McGuigan family on trip of a lifetime

McGuigans going to tonight's New York Islanders' game

Jason Malloy
Published on January 28, 2015

The McGuigan family is off to New York to watch the Islanders play the Boston Bruins on Thursday. From left are Abbey, Kim, Mataya, Kim’s brother Kevin Green, Kayden and Kenzie.

©Guardian photo By Jason Malloy

A young Kings County family had been looking forward to Wednesday for weeks.

The McGuigans boarded a flight to New York where they will watch the Islanders play the Boston Bruins in an NHL game tonight.

“Abbey drew a big calendar with all the dates on it and they’ve been (marking) off every day now since we got these tickets,” Kim McGuigan said Wednesday at the Charlottetown Airport.

“It’s exciting. It’s unbelievable.”

Kim’s husband, Brendan, and her father-in-law, Brent McGuigan, were killed in a St. Mary’s Road home on Aug. 20.

RELATED: Coroner finds double homicide victims died from gunshot wounds

Kim and Brendan have four young children: Abbey, 9; Kayden, 7; Mataya, 3 and seven-week-old Kenzie.

On Dec. 11, the UPEI Panthers men’s hockey team presented the family with flights to New York and tickets to the game.

The connection between the Panthers and the family goes back to a game UPEI played in Montague in November. Proceeds from the game went to the family and Kayden, a hockey player himself, took part in the pre-game warmup.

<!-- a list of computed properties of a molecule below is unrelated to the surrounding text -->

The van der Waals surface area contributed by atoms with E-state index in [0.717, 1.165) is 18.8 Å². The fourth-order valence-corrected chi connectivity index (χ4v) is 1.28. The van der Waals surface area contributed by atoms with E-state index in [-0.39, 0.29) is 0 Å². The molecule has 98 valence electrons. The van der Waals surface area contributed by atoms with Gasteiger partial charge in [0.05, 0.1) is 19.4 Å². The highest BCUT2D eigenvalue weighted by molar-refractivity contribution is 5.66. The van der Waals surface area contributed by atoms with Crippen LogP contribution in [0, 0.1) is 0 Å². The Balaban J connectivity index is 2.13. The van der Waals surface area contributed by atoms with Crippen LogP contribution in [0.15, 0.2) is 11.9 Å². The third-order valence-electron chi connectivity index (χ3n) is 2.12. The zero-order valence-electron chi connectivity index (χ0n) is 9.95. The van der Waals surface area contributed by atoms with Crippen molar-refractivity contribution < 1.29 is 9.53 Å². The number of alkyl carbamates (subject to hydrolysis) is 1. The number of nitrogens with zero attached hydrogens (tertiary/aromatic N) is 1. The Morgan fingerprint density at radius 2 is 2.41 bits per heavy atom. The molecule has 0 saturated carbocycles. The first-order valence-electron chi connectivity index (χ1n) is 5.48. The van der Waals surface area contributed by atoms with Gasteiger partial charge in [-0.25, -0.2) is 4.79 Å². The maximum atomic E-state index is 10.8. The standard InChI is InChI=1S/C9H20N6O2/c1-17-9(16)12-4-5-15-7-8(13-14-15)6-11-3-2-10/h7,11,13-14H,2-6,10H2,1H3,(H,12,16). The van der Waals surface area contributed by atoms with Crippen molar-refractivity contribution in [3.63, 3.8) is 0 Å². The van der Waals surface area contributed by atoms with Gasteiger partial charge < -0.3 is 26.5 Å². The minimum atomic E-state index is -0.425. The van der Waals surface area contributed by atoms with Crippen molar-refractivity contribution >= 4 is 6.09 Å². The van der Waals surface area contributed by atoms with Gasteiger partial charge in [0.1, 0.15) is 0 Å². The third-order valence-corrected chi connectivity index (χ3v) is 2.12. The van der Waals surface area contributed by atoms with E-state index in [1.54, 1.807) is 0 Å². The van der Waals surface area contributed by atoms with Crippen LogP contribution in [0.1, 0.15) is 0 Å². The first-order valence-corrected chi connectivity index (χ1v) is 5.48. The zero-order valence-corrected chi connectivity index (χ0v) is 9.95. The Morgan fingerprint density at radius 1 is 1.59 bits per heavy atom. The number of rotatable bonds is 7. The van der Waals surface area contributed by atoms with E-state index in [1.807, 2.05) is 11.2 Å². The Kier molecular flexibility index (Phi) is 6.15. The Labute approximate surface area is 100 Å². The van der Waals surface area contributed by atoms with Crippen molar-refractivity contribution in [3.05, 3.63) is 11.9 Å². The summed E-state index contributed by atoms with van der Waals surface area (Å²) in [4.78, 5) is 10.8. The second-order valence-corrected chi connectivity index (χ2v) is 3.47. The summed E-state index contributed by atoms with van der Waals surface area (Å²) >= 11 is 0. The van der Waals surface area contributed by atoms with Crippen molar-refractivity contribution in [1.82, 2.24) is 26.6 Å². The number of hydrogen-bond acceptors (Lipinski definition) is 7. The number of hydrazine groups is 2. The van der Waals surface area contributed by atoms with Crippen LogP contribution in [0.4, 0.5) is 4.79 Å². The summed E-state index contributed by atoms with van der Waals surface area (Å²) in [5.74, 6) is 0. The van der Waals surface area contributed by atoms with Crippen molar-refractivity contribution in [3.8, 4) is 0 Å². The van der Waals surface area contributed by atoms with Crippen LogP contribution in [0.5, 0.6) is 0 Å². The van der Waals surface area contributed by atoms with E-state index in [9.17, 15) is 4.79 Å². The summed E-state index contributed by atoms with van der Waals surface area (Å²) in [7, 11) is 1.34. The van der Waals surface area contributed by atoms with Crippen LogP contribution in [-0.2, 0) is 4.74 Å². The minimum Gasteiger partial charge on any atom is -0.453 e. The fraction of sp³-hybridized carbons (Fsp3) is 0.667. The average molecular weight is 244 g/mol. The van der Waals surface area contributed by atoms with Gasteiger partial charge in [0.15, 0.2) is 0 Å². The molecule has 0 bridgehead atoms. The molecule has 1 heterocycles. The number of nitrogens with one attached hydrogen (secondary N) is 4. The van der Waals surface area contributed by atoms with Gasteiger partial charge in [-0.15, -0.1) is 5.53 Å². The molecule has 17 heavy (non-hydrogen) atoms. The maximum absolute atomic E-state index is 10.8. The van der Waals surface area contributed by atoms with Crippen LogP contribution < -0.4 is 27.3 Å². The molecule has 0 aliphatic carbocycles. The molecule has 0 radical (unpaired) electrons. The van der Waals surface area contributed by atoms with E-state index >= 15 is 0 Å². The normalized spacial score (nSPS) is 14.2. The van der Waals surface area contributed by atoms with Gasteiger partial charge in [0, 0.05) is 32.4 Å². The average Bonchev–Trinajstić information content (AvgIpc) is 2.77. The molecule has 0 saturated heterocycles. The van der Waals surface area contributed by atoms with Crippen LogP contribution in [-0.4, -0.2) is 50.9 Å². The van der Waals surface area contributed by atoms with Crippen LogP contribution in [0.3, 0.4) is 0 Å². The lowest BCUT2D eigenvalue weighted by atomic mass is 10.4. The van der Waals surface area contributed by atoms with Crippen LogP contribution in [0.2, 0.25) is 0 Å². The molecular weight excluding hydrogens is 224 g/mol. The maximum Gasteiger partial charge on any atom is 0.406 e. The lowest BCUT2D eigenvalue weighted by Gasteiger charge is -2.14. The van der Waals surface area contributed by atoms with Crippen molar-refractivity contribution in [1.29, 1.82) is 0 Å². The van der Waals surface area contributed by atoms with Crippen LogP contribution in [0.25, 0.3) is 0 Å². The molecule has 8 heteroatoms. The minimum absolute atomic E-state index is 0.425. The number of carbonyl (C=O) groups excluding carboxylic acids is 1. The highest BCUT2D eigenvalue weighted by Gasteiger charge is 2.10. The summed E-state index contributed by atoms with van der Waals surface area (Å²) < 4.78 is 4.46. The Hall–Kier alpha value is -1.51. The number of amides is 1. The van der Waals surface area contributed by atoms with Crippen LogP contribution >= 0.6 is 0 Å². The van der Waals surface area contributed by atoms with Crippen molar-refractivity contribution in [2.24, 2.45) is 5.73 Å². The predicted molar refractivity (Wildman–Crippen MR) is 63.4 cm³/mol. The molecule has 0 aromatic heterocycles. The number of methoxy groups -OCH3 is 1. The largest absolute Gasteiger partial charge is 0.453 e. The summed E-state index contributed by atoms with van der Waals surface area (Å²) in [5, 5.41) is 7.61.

RELATED: UPEI Panthers to hold benefit hockey game for McGuigan family

“To see him before the game in our dressing room made us all realize why we were there and the importance of the game,” UPEI left-winger Chris Desousa said. “To put a smile on that kid’s face was priceless really.”

The connection remained after the game was over.

The young men found out Kayden had missed the semifinal of the Early Bird tournament to be at the Panthers’ game. When they discovered he played the next morning in the final, the players decided to attend the game to support Kayden.

SIDEBAR: A special father-son bond

“We all had a lot of fun,” Desousa said. “It was nice to see a bunch of young kids playing hockey and seeing all the smiles on their face and how much fun they were having (brought) back some memories.”

Kayden’s team from Kings County won the novice AA championship game

The Panthers came up with the idea of trying to raise the funds to send the family to an NHL game and took it to coach Forbes MacPherson.

“Really quick it escalated into reality,” MacPherson recalled. “Our players really grabbed a hold of it and made it happen.”

The players knew the risk, but were willing to cover the costs out of their own pocket to ensure the trip took place.

“It didn’t matter to us. We knew that was a risk and we just . . . wanted to do this for the family,” Desousa explained. “We do stuff within communities but this was by far the coolest thing I’ve been apart of to see the family’s faces after we presented it to them.”

On Dec. 11, the players showed up at the family’s home to make the presentation.

“It was an emotional experience,” said Matt Brenton, a fifth-year Panthers’ right-winger. “It sends chills right up your back knowing you’re doing a good thing.”

The family, still grieving the loss of their beloved father and grandfather, was in shock of the team’s generousity.

“It was unbelievable,” Kim recalled.

“The fact they’re willing to do all of this . . . (they are) an amazing group of guys,” added Kim’s brother Kevin Green.

The Panthers stopped at the airport with jerseys for the family and pyjamas for Kenzie Wednesday morning before heading to Moncton for their game.